A Salmonella outbreak linked to egg fried rice in China affected more than 220 people this past year, according to researchers.
Scientists evaluated the incident using epidemiological surveys, routine laboratory testing methods, and whole genome sequencing (WGS) and findings were published in the journal Frontiers in Microbiology.
The outbreak occurred in Beijing over three days in March 2021 with 225 of 324 diners who ate at a canteen showing gastrointestinal symptoms. All patients developed diarrhea and high fever, accompanied by abdominal pain, nausea, and vomiting.
Twenty strains of Salmonella enteritidis were recovered, including 19 from patient samples, and one from remaining egg fried rice. Epidemiological investigations and lab tests confirmed the outbreak was related to undercooked egg fried rice.
Patients included 223 males and two females, and the average age was slightly older than 24. The shortest incubation period was one hour, the longest was 38 and a half and the average was just over 14 hours.
Cleaning and cooking issues
Scientists did a food hygiene survey, focusing on the food preparation process in the canteen, and collected samples from patients, food and the environment.
This survey showed that it only took 1 minute and 50 seconds for the egg fried rice to go from frying the raw materials to the finished product. This was placed in a basin, which contained residual raw egg liquid and had not been cleaned.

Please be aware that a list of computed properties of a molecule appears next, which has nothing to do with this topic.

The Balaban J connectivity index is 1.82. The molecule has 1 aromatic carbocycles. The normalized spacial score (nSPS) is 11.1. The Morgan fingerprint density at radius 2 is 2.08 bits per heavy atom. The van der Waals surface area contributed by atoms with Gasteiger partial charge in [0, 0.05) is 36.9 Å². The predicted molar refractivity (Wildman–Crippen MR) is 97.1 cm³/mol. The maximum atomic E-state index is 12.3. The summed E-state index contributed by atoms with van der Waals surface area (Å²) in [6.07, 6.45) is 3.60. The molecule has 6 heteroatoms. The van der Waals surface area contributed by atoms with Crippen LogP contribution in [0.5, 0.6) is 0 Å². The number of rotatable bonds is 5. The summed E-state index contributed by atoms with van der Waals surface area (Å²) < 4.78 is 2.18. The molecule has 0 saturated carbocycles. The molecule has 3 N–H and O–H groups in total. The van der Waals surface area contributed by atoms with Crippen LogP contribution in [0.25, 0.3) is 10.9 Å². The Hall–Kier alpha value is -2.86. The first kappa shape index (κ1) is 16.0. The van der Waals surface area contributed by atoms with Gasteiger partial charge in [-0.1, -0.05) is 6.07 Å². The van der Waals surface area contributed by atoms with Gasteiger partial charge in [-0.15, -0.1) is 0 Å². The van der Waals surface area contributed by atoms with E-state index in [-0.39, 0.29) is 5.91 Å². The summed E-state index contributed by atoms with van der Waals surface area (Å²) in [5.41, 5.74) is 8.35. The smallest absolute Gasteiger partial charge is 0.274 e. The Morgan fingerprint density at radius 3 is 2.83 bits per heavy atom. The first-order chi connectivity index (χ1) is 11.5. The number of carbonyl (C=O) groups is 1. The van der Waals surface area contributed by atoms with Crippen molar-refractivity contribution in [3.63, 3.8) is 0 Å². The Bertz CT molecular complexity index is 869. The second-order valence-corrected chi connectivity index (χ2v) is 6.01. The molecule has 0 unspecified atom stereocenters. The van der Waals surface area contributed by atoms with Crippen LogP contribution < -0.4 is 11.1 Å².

Four of 69 food samples were positive for Salmonella, including two from egg fried rice, one from spicy chicken, and one from preserved egg lean meat porridge. Seven of 13 eggs were weakly positive for Salmonella while leftover rice was negative.
A total of 20 strains were isolated, 16 from base staff, three from canteen service staff, and one from egg fried rice.
An epidemiological investigation found that when the egg fried rice was processed for dinner, the shell of the egg was not cleaned before use, and the cooking time of the egg fried rice was too short. Also, the processed egg fried rice was placed in a basin without cleaning, which contained raw materials.
Resistance gene analysis showed that the 20 outbreak isolates were multi-drug resistant strains.
Results show it is necessary to strengthen the education of food processors and consumers about the risk of cross-contamination of raw eggs and food, and to improve hygiene measures to prevent illness caused by Salmonella enteritidis, said researchers.
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